Never had sleeping arrangements been more comical. Only no one was laughing – yet.
“We’ll provide you and your group a comfortable place to sleep,” the church youth event director had promised over the phone.
Chaperone Cindy and Susan plus the nine girls looked around the classroom that would be lodging for the night. Cindy could predict neither the sleeping bags nor the concrete floor would be soft enough.
“How do we turn off these bright lights?” Chaperone Cindy asked a committee member after she flipped a switch and nothing happened. The fluorescent fixtures flooded every nook and cranny with light.
“You can’t. All the classroom lights stay on at the same time.”
“So when God said, ‘Let there be light,’ on the first day of creation, He was thinking of your church!”
“I never thought about it that way.”
“What about the bathrooms?” Cindy wanted to know. The girls clutched their backpacks, sodas, and lip gloss. They needed facilities right away.
“We unlocked them just for you – they’re one floor down across from the elevator.”
While Chaperone Cindy took half of the girls to the bathroom, Chaperone Susan helped the girls set up their sleeping bags. Another group from parts unknown bedded down on the other side of the plastic divider walls. The rising volume of talk, music and laughter set the stage for a great building-wide slumber party. It was exciting news for the girls, but bad news for the chaperones.
Soon after she rolled out her own bag, Susan pulled the top flap over her face. More than sixteen hours earlier, she had dressed, headed to a full day of work, and then traveled with the vanload to its destination.
The full quota of their girls settled in for an all-night party helped along by M & M’s, chaos, clatter, noise, and laughter. At least they were all happy sounds. Susan sleepily wondered if it was the rockets’ red glare and bombs bursting in air that flew overhead – or was it popcorn, candy, and game pieces?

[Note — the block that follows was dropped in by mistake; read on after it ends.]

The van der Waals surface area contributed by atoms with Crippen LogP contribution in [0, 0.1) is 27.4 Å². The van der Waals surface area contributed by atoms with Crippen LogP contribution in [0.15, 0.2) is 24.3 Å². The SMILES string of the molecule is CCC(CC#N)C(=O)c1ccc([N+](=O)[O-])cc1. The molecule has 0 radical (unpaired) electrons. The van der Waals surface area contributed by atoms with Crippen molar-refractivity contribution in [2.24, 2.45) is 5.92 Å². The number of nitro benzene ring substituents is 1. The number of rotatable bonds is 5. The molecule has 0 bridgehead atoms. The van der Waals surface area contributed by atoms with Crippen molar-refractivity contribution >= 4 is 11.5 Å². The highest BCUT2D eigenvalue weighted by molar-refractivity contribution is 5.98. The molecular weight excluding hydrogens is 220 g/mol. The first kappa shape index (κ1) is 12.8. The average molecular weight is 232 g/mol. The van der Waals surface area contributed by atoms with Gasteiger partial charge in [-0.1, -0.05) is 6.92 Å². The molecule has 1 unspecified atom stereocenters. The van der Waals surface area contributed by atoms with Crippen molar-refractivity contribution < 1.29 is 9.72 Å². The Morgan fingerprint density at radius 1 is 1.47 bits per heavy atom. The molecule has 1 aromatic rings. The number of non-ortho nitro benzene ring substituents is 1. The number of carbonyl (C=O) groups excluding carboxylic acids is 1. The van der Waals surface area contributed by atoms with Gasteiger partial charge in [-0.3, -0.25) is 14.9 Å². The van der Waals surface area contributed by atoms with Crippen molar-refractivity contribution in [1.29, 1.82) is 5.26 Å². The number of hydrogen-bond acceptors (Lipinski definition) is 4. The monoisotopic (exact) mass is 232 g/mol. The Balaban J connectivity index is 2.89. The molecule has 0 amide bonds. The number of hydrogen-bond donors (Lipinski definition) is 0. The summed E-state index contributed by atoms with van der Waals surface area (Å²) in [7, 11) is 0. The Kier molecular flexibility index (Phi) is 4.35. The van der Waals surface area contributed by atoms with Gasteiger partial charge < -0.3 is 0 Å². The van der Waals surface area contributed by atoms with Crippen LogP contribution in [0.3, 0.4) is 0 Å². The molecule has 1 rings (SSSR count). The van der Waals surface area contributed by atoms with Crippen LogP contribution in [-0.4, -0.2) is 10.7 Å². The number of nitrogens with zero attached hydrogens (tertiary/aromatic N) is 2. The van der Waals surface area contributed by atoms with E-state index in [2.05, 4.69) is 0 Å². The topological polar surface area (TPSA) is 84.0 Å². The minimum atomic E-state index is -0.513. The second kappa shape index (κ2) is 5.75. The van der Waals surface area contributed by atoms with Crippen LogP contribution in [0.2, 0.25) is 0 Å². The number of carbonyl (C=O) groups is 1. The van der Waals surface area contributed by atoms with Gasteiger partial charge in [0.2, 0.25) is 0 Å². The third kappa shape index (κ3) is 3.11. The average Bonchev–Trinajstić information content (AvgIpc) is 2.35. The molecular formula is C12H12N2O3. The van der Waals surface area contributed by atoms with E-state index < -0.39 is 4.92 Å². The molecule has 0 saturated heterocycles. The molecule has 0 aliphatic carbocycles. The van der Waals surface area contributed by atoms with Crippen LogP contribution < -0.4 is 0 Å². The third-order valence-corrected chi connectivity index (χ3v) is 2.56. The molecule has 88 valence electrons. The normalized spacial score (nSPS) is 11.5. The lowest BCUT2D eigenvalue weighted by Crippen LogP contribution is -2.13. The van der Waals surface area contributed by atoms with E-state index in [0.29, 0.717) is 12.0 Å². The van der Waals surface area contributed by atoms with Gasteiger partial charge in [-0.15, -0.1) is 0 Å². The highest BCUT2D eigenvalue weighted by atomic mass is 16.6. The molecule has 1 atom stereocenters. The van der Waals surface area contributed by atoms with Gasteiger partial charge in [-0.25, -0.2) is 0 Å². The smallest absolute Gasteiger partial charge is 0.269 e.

In the morning, Susan awoke refreshed under the bright lights. But Cindy and the girls seemed limp with fatigue. The chaperone roused herself onto an elbow to ask, “How ever did you sleep with the lights and the noise?”
Susan just smiled.
Chaos, clutter and noise seem to dominate minutes of our multi-tasking lives.
But when it comes to building our relationship with God, it’s not about multi-tasking. Prayer is one-on-one communication. Paul advises, “Pray continually” [1 Thessalonians 5:17]. Best case scenario is illustrated in Jesus’ own life.
Just as we do ourselves, the Savior himself needed time alone for rest and refreshment. He chose places where he was alone and could pray. Often, this came before or after major events.
“Very early in the morning, while it was still dark, Jesus got up, left the house and went off to a solitary place, where he prayed. “[Mark 1:35 NIV] This happened after he healed Simon’s mother-in-law of a feverish illness. News spread quickly. By evening, the residents of the entire town crowded to her door to be well again.
He went off by himself after healing a paralytic lowered through the roof where he was preaching. [Mark 2]. Jesus took to the hills after feeding the large crowd with two fish and five rolls. He needed time alone with God to regroup and to deal with John the Baptist being murdered. [Mark 6] Much art commemorates Jesus’ time to pray in the Garden of Gethsemane before his arrest and crucifixion. [Mark 14].
In our busy lives, popcorn, candy, and flying M&M’s may be the benchmark–or bane–of our existence. But in seeking God, we must leave chaos and confusion behind. In our private time with God, we get the rest we need – even where the accommodations are comical and the lights are on all night.
[Jo Russell is a Christian teacher, speaker, author of many articles, contributor to several anthologies, and Which Button Do You Push to Get God to Come Out? A Humorous Devotional for Women, available from her website, buttontogod.dev. For more chuckles and to hear a speech, enjoy excerpts of her book and tips, check her entire website options and weekly blog.]